The phone interview with Josh Groban happens at a rest area along the highway in New Hampshire.
I ask how he feels, being able to play to the crowds again, in person. His answer is immediate. "We are incredibly grateful to be out in open spaces, in front of our fans, meeting with them after such a long time apart."
We talk about the pandemic, how everyone in the world was isolated, and how we all had to find different ways to connect in life. "Thank goodness we had access to live streaming with the fans during that time, but it's not the same as being together in outdoor spaces, with the sun on our faces and nature all around us – that's a win-win for everyone."
To stay creative during COVID-19, Groban played the piano and wrote a song every day. "Even if it wasn't good, even if I was only going to throw it away, I wrote." He also sang in the shower. He stayed in touch with other artists over Zoom, where they encouraged each other to keep growing in their artistic work.
"I think our appreciation for the arts deepened – our universal situation made us aware of how much we take for granted. Now? I feel this enormous swelling of gratitude. I think we all do,” he said. "The arts are the first things cut in our schools, but they are also the things that draw kids out and give them a way to express themselves."
Groban has a keen interest in the arts and works hard to keep all forms of the subject in school. His Find Your Light Foundation is dedicated to making sure every single child has the opportunity to experience a quality arts education. The foundation holds fundraisers throughout the year and then awards grants where they're most needed. The foundation supports over 90 arts programs nationally.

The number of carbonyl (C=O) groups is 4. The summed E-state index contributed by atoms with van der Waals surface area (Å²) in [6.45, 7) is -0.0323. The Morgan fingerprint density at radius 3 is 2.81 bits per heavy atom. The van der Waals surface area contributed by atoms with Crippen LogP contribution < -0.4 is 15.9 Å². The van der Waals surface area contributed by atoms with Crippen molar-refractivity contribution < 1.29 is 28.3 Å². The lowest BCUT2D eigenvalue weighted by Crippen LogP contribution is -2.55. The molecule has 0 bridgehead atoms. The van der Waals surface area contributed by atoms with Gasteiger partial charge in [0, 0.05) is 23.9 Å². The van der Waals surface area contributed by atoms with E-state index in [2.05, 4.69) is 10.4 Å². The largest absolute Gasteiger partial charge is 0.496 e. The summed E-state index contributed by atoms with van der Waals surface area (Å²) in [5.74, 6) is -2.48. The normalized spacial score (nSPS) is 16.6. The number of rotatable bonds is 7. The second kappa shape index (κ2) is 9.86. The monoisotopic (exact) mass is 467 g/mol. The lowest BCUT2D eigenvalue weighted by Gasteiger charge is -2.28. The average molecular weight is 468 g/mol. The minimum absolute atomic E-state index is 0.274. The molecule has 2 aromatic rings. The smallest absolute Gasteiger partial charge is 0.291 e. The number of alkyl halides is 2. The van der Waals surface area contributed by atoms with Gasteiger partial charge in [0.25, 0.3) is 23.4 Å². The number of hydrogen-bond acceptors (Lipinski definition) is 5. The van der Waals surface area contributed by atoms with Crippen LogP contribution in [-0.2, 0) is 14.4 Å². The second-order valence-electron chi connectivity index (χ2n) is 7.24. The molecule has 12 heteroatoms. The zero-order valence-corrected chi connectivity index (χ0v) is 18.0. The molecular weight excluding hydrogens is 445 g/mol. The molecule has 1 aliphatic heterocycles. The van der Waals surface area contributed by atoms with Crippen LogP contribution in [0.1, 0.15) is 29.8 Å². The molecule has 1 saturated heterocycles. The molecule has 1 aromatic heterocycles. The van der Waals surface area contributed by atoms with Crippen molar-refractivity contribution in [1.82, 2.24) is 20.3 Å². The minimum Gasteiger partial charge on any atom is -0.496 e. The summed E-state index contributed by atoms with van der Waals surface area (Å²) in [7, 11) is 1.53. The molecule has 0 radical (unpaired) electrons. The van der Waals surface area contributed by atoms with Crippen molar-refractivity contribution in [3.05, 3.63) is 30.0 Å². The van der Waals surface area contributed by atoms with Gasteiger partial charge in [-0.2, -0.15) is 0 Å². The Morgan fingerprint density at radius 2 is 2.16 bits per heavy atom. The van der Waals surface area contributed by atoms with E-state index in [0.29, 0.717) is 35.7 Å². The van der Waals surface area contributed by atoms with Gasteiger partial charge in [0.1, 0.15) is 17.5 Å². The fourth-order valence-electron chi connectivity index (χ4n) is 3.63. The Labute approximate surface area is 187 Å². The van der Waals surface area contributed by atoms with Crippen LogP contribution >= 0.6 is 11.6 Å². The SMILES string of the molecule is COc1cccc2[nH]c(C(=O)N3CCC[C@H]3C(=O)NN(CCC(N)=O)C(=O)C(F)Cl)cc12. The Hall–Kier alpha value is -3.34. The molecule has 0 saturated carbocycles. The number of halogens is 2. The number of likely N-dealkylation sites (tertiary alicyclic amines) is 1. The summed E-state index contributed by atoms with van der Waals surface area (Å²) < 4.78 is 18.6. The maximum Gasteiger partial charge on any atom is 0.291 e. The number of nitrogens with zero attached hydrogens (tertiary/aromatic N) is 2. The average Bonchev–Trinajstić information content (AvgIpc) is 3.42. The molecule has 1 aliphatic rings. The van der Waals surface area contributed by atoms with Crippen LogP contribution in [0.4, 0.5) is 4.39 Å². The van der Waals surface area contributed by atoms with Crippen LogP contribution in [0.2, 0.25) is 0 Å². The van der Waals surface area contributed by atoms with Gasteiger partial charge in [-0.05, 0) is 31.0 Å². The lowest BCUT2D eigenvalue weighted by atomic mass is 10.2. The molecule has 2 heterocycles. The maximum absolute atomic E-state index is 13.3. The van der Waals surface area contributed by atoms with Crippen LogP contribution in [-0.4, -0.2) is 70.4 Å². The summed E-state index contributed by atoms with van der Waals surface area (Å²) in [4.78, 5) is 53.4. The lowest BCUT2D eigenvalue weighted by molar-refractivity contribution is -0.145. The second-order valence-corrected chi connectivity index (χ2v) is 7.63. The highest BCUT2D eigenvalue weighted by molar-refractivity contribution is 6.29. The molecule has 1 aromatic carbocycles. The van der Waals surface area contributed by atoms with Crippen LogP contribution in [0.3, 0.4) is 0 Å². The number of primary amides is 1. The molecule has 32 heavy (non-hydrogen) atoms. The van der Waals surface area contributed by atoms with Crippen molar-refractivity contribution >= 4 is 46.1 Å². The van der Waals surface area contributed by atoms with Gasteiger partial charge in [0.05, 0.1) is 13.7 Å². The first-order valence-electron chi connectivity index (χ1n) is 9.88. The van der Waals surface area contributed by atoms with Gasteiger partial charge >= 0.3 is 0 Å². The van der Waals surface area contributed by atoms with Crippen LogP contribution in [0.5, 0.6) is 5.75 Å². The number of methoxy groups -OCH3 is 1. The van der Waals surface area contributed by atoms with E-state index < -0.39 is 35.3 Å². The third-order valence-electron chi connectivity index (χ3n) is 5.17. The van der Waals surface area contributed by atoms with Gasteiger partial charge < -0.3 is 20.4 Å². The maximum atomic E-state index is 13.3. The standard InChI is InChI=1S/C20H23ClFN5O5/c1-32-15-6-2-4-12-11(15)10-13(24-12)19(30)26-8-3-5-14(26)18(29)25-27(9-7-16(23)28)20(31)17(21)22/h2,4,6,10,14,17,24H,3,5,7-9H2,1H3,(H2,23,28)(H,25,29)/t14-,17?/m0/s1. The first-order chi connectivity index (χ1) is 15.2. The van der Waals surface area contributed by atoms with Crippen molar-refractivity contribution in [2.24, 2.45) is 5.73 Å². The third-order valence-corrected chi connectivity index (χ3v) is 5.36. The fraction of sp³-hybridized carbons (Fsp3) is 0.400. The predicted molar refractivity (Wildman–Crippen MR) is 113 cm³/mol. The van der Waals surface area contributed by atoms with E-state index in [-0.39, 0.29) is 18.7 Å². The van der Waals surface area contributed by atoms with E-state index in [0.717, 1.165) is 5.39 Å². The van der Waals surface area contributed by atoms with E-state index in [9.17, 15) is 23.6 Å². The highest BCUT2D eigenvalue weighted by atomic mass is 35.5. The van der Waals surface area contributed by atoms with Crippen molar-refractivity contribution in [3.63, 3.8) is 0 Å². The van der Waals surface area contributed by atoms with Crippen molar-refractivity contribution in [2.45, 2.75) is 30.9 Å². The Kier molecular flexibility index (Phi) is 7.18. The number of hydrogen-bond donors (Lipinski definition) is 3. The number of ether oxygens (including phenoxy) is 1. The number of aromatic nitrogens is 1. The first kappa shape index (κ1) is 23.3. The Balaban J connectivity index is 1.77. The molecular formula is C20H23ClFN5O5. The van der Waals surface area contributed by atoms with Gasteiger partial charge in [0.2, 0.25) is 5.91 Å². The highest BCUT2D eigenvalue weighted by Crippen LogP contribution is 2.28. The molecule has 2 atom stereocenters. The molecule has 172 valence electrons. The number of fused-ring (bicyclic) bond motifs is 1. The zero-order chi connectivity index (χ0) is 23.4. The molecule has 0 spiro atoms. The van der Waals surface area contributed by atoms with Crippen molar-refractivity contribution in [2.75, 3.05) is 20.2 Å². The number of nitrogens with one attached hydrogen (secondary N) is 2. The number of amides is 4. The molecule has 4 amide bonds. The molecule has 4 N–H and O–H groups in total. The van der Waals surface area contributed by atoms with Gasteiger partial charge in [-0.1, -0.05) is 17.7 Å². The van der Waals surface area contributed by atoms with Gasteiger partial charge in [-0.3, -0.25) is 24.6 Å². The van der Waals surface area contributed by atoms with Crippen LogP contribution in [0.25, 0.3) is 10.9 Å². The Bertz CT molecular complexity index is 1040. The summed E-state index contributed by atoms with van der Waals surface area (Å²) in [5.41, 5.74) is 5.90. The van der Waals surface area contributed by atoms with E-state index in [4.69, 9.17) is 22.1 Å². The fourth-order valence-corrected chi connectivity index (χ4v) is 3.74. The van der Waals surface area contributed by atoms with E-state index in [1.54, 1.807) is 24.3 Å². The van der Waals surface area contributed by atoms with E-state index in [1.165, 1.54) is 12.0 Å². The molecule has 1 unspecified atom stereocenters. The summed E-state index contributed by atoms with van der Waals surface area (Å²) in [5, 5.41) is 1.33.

Groban was still a teenager when his vocal coach, Seth Riggs, introduced him to Grammy-winning producer and arranger David Foster. "David told me he could hear something special in my voice and wanted to work with me…it was a huge shock to hear those words. I never expected them." He says he didn't think he would be the next big star. He just wanted to do a good job and not disappoint anyone.
His newest release is “Harmony Tour.” "You know, the world was so disconnected while making this album," he says, "we were creating music in our bedrooms, in the office of our homes, in a disinfected studio - but we were separate, in our own little spaces all over the world."
It's hard to picture how something so wonderful can come together when the artists can't even be in the same room. "Thankfully, we were united in spirit. We were able to talk about our vision, sharing our ideas, and when we closed our eyes, we were in the same space – we could somehow 'see' the finished project. So the name 'Harmony' is more than what it might mean on the surface," Groban says. "It's more about the stories behind the album, made during a crazy time in life."
When asked how he feels about performing in Saratoga again, his sigh is a big one. "You know, I love that venue. It's a beautiful park, with nature all around the stage. It's a venue that becomes part of the production. SPAC is a place where we can just let the music take center stage. Nothing else is needed. We are so excited to be back there and cannot wait to greet the fans and put on a show that highlights how grateful we are to be in their presence again."
Josh Groban’s "Harmony Tour" will stage at Saratoga Performing Arts Center on Saturday, July 2.